In Baltimore, Howard and Kent counties, judges of the state's most important level of trial court, the Circuit Court, are having to run for election this year.
Why? Well, because they're there. It is certainly not because they are bad judges. They are all well-respected by their peers and the legal profession -- and even the would-be judges running against them acknowledge they have good records.
But in Maryland, these are the only judgeships lawyers can run for. The state constitution sensibly insulates the lower level -- District Court -- and upper levels -- Court of Special Appeals, Court of Appeals -- from election politics. District Court judges are appointed by the governor to 10-year terms and never stand for election. Court of Appeals judges and Court of Special Appeals judges are appointed to 10-year terms, then must run on their record without opposition in a retention election.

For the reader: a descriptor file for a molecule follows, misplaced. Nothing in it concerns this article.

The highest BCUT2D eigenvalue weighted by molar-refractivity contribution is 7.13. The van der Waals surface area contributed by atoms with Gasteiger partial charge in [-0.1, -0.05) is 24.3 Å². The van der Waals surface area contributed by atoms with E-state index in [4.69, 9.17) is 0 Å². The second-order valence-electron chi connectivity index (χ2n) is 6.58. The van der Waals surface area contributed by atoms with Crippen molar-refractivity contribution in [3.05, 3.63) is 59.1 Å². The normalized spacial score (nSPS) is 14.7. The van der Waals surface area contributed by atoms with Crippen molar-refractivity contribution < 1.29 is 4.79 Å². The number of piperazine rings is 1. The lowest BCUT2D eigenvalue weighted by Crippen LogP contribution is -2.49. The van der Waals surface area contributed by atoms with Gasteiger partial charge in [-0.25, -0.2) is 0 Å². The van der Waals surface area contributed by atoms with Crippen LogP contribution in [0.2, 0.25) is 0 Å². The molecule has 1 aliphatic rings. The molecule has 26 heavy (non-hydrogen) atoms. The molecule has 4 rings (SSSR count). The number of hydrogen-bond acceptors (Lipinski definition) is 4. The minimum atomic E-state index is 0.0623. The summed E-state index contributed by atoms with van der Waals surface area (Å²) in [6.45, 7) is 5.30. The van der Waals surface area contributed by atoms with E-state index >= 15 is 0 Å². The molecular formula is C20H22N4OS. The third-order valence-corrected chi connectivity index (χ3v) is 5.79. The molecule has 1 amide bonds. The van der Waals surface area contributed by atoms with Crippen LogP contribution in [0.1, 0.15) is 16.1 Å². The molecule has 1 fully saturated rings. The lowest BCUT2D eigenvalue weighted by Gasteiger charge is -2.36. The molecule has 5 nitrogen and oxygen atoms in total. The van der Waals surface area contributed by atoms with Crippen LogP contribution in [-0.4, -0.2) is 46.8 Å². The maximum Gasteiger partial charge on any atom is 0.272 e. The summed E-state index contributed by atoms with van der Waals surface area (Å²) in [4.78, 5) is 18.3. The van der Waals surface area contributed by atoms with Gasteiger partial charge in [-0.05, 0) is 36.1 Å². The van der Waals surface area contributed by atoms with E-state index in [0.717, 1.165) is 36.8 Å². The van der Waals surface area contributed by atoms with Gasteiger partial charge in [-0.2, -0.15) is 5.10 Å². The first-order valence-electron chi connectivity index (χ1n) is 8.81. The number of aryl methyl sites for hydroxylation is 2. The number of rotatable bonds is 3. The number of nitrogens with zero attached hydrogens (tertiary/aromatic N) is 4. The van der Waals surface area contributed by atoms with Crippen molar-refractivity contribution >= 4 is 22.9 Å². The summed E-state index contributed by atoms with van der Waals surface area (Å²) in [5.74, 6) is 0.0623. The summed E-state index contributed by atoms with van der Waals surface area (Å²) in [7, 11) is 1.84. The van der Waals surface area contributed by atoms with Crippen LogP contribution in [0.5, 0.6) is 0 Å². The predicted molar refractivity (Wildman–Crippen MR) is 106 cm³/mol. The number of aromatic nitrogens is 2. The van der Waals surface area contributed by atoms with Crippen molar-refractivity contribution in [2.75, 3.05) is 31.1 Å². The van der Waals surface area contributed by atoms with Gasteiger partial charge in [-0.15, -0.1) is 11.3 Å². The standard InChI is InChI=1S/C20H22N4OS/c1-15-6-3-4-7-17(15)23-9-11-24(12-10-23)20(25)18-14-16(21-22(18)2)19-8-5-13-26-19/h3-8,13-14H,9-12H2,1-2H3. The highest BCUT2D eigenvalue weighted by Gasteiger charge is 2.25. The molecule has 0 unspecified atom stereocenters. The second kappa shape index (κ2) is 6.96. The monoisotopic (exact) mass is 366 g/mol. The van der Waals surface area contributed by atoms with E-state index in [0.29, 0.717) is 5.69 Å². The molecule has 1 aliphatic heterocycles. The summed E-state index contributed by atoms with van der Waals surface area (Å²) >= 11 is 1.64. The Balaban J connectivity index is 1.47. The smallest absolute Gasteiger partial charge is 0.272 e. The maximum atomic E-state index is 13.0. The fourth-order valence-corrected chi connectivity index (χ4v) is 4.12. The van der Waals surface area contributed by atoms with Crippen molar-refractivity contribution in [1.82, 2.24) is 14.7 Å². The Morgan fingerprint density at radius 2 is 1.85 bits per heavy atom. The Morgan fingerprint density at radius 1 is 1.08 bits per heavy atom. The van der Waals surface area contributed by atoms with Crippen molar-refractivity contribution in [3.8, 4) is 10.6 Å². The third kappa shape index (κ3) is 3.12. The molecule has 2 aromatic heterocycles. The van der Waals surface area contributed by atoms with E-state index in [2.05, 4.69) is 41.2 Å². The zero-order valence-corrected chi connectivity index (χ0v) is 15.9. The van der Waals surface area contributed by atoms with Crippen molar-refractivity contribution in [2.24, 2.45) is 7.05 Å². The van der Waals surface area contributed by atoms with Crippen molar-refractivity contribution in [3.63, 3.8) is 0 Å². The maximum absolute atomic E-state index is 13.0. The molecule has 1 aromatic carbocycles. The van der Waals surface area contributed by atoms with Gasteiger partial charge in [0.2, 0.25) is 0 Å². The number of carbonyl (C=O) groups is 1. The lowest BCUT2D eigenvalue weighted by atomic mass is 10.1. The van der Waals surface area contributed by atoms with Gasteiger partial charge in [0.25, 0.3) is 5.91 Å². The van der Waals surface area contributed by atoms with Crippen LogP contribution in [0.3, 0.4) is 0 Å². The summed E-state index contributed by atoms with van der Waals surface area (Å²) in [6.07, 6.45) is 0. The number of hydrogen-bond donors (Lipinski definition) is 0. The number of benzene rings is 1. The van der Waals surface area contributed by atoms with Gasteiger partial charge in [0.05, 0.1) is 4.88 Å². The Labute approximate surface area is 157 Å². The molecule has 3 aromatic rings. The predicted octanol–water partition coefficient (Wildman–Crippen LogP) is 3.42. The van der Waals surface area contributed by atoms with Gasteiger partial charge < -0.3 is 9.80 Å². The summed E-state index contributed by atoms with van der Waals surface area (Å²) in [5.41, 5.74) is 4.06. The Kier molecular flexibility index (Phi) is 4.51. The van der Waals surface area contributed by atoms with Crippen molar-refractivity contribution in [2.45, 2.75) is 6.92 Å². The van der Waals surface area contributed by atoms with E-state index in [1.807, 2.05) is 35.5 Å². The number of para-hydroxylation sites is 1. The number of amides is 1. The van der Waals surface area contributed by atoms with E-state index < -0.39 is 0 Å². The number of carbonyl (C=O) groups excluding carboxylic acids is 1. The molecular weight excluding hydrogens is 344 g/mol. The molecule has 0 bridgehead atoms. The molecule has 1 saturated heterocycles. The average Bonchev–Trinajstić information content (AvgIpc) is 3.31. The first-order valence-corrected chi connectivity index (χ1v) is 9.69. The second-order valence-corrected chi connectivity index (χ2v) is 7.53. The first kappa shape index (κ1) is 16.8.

The theory is that judges need a set of skills and talents that run to the contemplative rather than to the political.
The ability to win votes and the ability to judge a case fairly and wisely are not the same thing. Having the latter is no guarantee of having the potential for the former.
Politicking also requires candidates -- even for judgeships -- to raise money and shake hands. Often it is lawyers who practice before the Circuit Courts that judicial candidates turn to. This creates an unfortunate appearance if not a reality.
Until this system is changed, the best way for the public to keep the bench aloof as usual from politics as usual is to support sitting judges.
In this year's case, that is easy, since the five judges running in Baltimore County -- Thomas J. Bollinger Sr., J. Norris Byrnes, Robert E. Cahill Sr., Edward A. DeWaters Jr. and Christian Kahl -- all deserve voters' support on their merits. So do J. Frederick Price in Kent County and Dennis M. Sweeney in Howard.